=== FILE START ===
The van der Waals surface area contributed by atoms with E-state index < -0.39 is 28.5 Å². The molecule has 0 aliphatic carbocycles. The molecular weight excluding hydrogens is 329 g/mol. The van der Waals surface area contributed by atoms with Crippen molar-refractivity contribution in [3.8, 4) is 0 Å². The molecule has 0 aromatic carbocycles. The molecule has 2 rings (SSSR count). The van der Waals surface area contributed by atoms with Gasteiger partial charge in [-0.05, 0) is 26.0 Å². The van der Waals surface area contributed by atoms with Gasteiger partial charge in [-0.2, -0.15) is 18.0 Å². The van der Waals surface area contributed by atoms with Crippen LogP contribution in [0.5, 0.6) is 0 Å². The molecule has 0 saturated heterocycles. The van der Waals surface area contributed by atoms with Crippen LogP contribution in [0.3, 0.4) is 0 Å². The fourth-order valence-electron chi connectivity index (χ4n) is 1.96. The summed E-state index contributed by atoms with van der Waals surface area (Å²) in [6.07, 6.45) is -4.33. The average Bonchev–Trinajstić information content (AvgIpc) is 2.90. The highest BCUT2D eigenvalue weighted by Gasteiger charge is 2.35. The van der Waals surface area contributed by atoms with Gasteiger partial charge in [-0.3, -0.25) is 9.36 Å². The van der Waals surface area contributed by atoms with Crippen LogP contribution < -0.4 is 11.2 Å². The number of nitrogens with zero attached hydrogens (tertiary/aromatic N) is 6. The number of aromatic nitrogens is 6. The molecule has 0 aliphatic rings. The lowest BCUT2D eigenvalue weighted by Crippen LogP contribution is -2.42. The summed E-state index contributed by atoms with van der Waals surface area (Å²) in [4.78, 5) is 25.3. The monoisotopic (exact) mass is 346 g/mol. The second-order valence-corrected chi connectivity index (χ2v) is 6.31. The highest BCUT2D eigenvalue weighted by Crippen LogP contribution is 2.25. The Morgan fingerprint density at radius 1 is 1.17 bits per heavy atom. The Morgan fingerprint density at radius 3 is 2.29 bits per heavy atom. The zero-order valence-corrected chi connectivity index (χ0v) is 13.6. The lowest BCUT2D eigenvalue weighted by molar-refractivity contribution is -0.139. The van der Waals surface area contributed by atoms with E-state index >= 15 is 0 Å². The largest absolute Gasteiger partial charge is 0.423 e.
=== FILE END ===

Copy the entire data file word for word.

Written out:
The van der Waals surface area contributed by atoms with E-state index < -0.39 is 28.5 Å². The molecule has 0 aliphatic carbocycles. The molecular weight excluding hydrogens is 329 g/mol. The van der Waals surface area contributed by atoms with Crippen molar-refractivity contribution in [3.8, 4) is 0 Å². The molecule has 0 aromatic carbocycles. The molecule has 2 rings (SSSR count). The van der Waals surface area contributed by atoms with Gasteiger partial charge in [-0.05, 0) is 26.0 Å². The van der Waals surface area contributed by atoms with Gasteiger partial charge in [-0.2, -0.15) is 18.0 Å². The van der Waals surface area contributed by atoms with Crippen LogP contribution in [0.5, 0.6) is 0 Å². The molecule has 0 saturated heterocycles. The van der Waals surface area contributed by atoms with Crippen LogP contribution in [0.3, 0.4) is 0 Å². The fourth-order valence-electron chi connectivity index (χ4n) is 1.96. The summed E-state index contributed by atoms with van der Waals surface area (Å²) in [6.07, 6.45) is -4.33. The average Bonchev–Trinajstić information content (AvgIpc) is 2.90. The highest BCUT2D eigenvalue weighted by Gasteiger charge is 2.35. The van der Waals surface area contributed by atoms with Gasteiger partial charge in [-0.3, -0.25) is 9.36 Å². The van der Waals surface area contributed by atoms with Crippen LogP contribution < -0.4 is 11.2 Å². The number of nitrogens with zero attached hydrogens (tertiary/aromatic N) is 6. The number of aromatic nitrogens is 6. The molecule has 0 aliphatic rings. The lowest BCUT2D eigenvalue weighted by Crippen LogP contribution is -2.42. The summed E-state index contributed by atoms with van der Waals surface area (Å²) in [4.78, 5) is 25.3. The monoisotopic (exact) mass is 346 g/mol. The second-order valence-corrected chi connectivity index (χ2v) is 6.31. The highest BCUT2D eigenvalue weighted by Crippen LogP contribution is 2.25. The Morgan fingerprint density at radius 1 is 1.17 bits per heavy atom. The Morgan fingerprint density at radius 3 is 2.29 bits per heavy atom. The zero-order valence-corrected chi connectivity index (χ0v) is 13.6. The lowest BCUT2D eigenvalue weighted by molar-refractivity contribution is -0.139. The van der Waals surface area contributed by atoms with E-state index >= 15 is 0 Å². The largest absolute Gasteiger partial charge is 0.423 e.